Surface Durability Test

weed whacker durability test
DIY Aircrete Concrete durability test

These new panels did very well in the durability test. There was little damage to the surface. The perlite didn’t make much difference in this case, and didn’t increase the durability. Without a hard aggregate in the mix, this form of concrete is always going to be weaker. The trick is to find the right weight to strength balance for your application.

Weights and Final Thoughts

56 percent lighter than portland-based sand and gravel concrete
Aircrete garden panels were 56% lighter than gravel-based concrete

The panels were very close in weight and averaged 56% lighter than regular concrete. This denser aircrete has a very good finish and it faired much better than the previous ones in the durability line trimmer test. There’s some damage, but it looks minimal. And looks to be the same in the panel with perlite added. I think this is the best aircrete recipe I have used yet.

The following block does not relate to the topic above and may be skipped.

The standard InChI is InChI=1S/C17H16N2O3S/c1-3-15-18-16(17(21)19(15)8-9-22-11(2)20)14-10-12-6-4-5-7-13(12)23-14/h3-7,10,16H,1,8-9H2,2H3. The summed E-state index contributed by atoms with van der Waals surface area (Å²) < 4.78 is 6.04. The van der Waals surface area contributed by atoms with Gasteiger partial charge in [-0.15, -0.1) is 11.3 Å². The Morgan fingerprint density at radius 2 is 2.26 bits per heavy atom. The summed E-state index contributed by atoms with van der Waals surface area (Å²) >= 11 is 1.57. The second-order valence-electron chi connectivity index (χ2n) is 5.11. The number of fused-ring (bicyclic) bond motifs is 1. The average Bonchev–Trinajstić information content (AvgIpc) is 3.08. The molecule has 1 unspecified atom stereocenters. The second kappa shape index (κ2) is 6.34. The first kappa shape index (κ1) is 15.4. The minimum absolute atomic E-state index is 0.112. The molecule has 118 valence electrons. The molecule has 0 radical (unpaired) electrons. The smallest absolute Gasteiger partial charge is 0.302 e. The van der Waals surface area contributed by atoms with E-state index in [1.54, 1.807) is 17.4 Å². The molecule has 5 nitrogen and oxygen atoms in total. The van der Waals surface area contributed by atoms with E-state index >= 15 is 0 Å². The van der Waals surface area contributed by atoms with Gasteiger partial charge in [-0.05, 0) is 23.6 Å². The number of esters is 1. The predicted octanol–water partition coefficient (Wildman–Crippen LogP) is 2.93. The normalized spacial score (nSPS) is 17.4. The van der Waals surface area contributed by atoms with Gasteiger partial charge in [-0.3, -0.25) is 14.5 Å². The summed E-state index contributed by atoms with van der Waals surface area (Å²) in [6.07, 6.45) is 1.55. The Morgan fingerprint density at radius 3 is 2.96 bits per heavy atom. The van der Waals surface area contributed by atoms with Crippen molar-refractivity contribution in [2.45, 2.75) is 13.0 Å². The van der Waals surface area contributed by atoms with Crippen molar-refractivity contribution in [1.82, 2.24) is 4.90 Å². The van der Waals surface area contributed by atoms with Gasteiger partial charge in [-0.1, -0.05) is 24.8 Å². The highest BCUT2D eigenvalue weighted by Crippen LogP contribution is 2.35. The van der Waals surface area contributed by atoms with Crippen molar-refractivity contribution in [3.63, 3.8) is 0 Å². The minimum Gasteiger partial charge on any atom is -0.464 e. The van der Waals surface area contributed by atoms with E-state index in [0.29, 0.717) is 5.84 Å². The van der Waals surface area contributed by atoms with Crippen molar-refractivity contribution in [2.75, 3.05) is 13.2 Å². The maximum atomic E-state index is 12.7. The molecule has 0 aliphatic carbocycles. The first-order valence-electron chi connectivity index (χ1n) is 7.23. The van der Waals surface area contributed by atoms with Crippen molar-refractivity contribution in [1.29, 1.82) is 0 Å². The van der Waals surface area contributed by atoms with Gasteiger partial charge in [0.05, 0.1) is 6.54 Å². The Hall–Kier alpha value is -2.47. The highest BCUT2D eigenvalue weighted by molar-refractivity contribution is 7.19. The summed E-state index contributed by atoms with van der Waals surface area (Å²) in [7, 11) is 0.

close up of the foamcrete garden panels
Some minor damage from the weedeater test

I don’t see any cracks or warping of any of these panels so I think the bigger ratio of portland to foam was the answer. It appears if you want strength and durability improvements you really need more cement. If that changes over time I’ll update my blog post.

close up of the foamcrete garden panels
Color additives worked

At this point I don’t see a huge advantage to adding perlite to aircrete. Or to doubling up the wire grid. But, it doesn’t seem to hurt either. So maybe the takeaway here is that it’s easy to add both if you wanted.
The liquid cement dyes worked well and it was easy to add. The next time I’ll even more to get deeper colours.

Introduction to the video
More talking

Darwin’s Foam Mate worked very well. It allowed me to quickly make foam just when I needed it. And just as much as I needed. So I can certainly recommend that.
Thanks for reading!